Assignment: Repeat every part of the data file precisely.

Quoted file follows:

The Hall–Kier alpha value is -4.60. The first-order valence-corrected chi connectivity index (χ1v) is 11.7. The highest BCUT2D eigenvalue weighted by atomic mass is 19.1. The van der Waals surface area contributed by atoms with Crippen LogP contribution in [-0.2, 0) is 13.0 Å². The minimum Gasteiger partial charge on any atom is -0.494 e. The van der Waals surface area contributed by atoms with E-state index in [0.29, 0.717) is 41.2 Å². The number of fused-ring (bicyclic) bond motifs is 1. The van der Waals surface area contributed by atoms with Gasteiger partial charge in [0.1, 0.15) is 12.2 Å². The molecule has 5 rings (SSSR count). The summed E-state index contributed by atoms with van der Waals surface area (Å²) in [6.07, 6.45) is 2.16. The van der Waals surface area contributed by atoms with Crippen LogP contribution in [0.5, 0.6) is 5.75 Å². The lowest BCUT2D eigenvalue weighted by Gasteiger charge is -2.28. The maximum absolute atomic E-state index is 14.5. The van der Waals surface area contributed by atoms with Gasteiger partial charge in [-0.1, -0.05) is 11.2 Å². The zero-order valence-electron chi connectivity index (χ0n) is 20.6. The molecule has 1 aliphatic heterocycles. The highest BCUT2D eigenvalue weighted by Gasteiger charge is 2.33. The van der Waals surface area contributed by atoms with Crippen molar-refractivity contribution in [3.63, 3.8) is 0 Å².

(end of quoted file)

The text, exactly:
The Hall–Kier alpha value is -4.60. The first-order valence-corrected chi connectivity index (χ1v) is 11.7. The highest BCUT2D eigenvalue weighted by atomic mass is 19.1. The van der Waals surface area contributed by atoms with Crippen LogP contribution in [-0.2, 0) is 13.0 Å². The minimum Gasteiger partial charge on any atom is -0.494 e. The van der Waals surface area contributed by atoms with E-state index in [0.29, 0.717) is 41.2 Å². The number of fused-ring (bicyclic) bond motifs is 1. The van der Waals surface area contributed by atoms with Gasteiger partial charge in [0.1, 0.15) is 12.2 Å². The molecule has 5 rings (SSSR count). The summed E-state index contributed by atoms with van der Waals surface area (Å²) in [6.07, 6.45) is 2.16. The van der Waals surface area contributed by atoms with Crippen LogP contribution in [0.5, 0.6) is 5.75 Å². The lowest BCUT2D eigenvalue weighted by Gasteiger charge is -2.28. The maximum absolute atomic E-state index is 14.5. The van der Waals surface area contributed by atoms with Gasteiger partial charge in [-0.1, -0.05) is 11.2 Å². The zero-order valence-electron chi connectivity index (χ0n) is 20.6. The molecule has 1 aliphatic heterocycles. The highest BCUT2D eigenvalue weighted by Gasteiger charge is 2.33. The van der Waals surface area contributed by atoms with Crippen molar-refractivity contribution in [3.63, 3.8) is 0 Å².